Economics at your fingertips  


Ina Freeman () and Nourredine Selmin ()
Additional contact information
Ina Freeman: Groupe Sup de Co La Rochelle
Nourredine Selmin: Groupe Sup de Co La Rochelle

Post-Print from HAL

Abstract: The field of tourism was noted at the 2005 Organization for Economic Cooperation and Development (OECD) conference to be global and growing (Keler, 2005). That growth has continued today, with no signs of abatement (Todd, 2008). Globally, international tourists numbered 900 million in 2007 (UNWTO, 2008). This figure is estimated to grow to 1.6 billion by 2020 (World Tourism Organization, 2005) and 1.9 billion by 2030 (Yeoman, 2008). In the two countries (Canada and France) examined in this paper, the tourism industry is important within the economy. Tourism contributes $28.6 billion (CDN) or 9.7 percent of Canada's gross domestic product in 2007 (Hernandez, 2008) and 36.9 million euros or 6.3 percent to France's gross domestic product in 2007 (Ministère de l'Economie des Finances et de l'Emploi, 2008). The tourism industry in Canada provided over 1.8 million jobs in 2006 or 11 percent of the national economy (Tourism Satellite Account, 2008). Despite France being the number one tourist destination in the world, it represents only six percent of its national income (Tourisme Infos Stat, 2008) and two million jobs (, 2008). It must be noted that these figures are based on different components and therefore may not be comparable. In both of these countries, as well as globally, the growth in the tourism industry is facilitated by information and communication technologies (ICT), including the Internet (Bloch and Segev, 1996). It is estimated that half the global B2C e-commerce turnover is in the travel and tourism sector (Fodor and Werthner, 2004-2005). With increasing time and economic pressures, ICT is an increasingly important component of tourism today. ICT facilitates travellers who do not have time to visit travel agencies or are looking to save money and travellers who are looking to design their own travel itinerary. Further, ICT provides an equalizing platform for increasing numbers of tourist destinations, many in developing countries (About UNWTO, n.d.) broadening the competition internationally. This inclusivity is incorporated into the practical environment (Cunliffe, 2008) as discussed by the World Tourism Organization (Tourism 2020 Vision, n.d.). Given that both private and pubic post-secondary educational institutions are the training ground that readies the graduate for the field of practice; these institutions have the opportunity to connect anticipated actions within society (Gherardi, 2009). In using mock real-life situations, it is found that student professionals are capable of learning at a new level with enhanced understanding (Gold et al 2007). With the emergence of ICT and virtual learning communities (Allan, 2007), the question of the inclusion of ICT in the curriculum of tourism programs is raised. Education performs two functions. One is the provision of specific, structured skill development that is based on behavioural modification such that the graduate ‘fits' into the workplace. Although beginning in technical and apprentice programs, many university programs, specifically those training individuals for the professional workplace, have answered industry's call to make higher education relevant to the workplace. The other function is the traditional purview of universities: training students to think independently, analyze, conceptualize, and innovate. Today, the traditional function to prepare them for the evolution occurring in practice has become blurred with institutions of higher education focusing on the established employment needs of their graduates (Gunn, 1991) and the industry (Bount, Castleman, and Swatman, 2005). Recognizing the dichotomy of training for an industry that is becoming more reliant on ICT while individual operators often do not recognize the need for ICT, we examine the educational training in etourism and ICT of graduates from public and private institutions of higher education in France and Canada. We find that the training provided reflects the status of the industry that has few standards. Thus different institutions interpret the industries needs uniquely. Following this discussion, we present recommendations for the industry and the trainers to establish a minimum standard for employability. We begin with a review of the literature that examines the training available for e-tourism.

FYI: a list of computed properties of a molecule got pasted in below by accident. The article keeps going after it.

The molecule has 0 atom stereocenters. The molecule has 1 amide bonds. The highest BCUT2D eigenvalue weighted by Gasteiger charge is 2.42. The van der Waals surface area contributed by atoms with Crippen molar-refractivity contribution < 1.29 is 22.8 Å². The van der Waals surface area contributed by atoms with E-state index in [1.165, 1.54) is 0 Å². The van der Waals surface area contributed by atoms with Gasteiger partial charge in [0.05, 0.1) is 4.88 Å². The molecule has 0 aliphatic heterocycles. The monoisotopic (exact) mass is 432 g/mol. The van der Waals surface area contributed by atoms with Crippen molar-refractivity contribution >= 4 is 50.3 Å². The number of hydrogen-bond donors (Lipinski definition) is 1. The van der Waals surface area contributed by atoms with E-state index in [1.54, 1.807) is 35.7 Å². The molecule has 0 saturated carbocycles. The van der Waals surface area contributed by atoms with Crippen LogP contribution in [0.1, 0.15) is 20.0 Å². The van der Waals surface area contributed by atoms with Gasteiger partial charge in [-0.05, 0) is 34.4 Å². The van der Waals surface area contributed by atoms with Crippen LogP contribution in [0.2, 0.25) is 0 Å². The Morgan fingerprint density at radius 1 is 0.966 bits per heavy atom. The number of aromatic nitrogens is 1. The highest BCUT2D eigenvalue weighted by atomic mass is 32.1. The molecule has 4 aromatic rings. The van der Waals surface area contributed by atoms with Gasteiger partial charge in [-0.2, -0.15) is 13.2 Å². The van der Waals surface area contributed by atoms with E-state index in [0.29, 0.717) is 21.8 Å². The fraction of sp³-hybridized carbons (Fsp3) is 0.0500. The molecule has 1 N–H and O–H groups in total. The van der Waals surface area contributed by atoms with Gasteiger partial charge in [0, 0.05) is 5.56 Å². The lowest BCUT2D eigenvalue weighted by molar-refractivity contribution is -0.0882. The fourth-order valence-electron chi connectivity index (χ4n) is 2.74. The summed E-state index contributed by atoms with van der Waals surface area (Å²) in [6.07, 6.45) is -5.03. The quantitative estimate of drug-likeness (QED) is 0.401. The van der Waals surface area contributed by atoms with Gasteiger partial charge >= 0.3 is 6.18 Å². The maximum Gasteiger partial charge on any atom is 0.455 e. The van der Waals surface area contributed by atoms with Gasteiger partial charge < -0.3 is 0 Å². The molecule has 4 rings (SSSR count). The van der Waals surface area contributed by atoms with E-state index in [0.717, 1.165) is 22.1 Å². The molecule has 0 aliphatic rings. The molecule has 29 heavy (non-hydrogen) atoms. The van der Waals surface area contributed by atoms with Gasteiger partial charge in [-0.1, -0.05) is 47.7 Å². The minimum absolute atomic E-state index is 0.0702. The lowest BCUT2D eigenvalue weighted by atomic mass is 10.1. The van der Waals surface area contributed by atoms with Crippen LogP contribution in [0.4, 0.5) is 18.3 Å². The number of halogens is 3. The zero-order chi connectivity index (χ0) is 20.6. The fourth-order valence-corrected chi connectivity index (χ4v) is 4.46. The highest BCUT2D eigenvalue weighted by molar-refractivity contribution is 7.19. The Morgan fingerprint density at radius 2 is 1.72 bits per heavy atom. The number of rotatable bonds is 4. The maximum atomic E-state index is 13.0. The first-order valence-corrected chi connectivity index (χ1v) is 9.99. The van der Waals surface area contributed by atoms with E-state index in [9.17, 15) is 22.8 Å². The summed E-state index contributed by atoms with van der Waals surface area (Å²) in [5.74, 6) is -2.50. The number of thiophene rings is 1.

Date: 2009-10-08
Note: View the original document on HAL open archive server:
References: View references in EconPapers View complete reference list from CitEc
Citations: Track citations by RSS feed

Published in ECIG 2009, Oct 2009, Sousse, Tunisia. pp.1-22

Downloads: (external link) (application/pdf)

Related works:
This item may be available elsewhere in EconPapers: Search for items with the same title.

Export reference: BibTeX RIS (EndNote, ProCite, RefMan) HTML/Text

Persistent link:

Access Statistics for this paper

More papers in Post-Print from HAL
Bibliographic data for series maintained by CCSD ().

Page updated 2024-02-18
Handle: RePEc:hal:journl:hal-00495902